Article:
Quality improvement efforts reduce malpractice claims, researcher finds

Improving care quality inside a hospital may prevent malpractice lawsuits just as effectively as laws that limit patients' ability to win multimillion-dollar judgments for pain and suffering, according to a study published in the American Journal of Medical Quality.

The purpose of the study was to determine the effect of tort reform and quality improvement measures on medical liability claims in two groups of hospitals within the same multihospital organization.

One of the groups of hospitals was located in Texas, which implemented medical liability tort reform caps on noneconomic damages in 2003, and the other was in Louisiana, which did not undergo significant tort reform during the same time period.

The study revealed a significant reduction in medical liability claims per quarter in Texas after tort reform implementation, from roughly 7.27 claims per quarter to 1.4 per quarter. Meanwhile in Louisiana, a considerable correlation was found between the increase in mean CMS hospital performance scores and the decrease in the frequency of claims, despite the lack or tort reform.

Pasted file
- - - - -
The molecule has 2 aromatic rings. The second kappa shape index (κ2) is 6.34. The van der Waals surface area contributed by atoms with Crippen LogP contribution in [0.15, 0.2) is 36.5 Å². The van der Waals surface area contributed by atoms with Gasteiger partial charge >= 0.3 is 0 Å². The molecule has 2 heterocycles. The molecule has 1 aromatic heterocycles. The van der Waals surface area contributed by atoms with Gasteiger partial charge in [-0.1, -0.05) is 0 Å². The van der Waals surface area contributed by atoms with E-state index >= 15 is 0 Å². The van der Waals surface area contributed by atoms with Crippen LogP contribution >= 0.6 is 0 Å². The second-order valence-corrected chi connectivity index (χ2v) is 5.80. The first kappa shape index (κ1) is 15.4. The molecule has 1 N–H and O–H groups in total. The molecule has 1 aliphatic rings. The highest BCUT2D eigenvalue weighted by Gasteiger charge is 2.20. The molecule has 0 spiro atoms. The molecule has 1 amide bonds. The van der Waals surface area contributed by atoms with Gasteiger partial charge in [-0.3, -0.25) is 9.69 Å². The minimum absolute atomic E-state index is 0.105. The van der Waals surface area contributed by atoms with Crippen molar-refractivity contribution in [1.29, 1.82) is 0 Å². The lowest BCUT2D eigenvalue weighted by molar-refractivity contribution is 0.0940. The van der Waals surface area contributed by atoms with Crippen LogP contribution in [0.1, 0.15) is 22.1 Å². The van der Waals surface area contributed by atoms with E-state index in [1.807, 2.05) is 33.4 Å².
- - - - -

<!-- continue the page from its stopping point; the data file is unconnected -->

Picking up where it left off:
Although tort reform caps on noneconomic damages in Texas caused the largest initial decrease, increasing quality improvement measures without increasing financial burden also decreased liability claims in Louisiana.

According to lead author Khaled J. Saleh, MD, the study is the first to demonstrate a quantifiable link between increasing patient quality and decreasing medical liability claims.



More articles on malpractice and tort reform:
Details of most medical malpractice settlements hidden from public view
The 'Michigan Model's' 7 steps for mitigating, reducing malpractice claims
If California raises tort caps, hospitals face immediate cost increases

Copyright © 2024 Becker's Healthcare. All Rights Reserved. Privacy Policy. Cookie Policy. Linking and Reprinting Policy.


Featured Whitepapers

Featured Webinars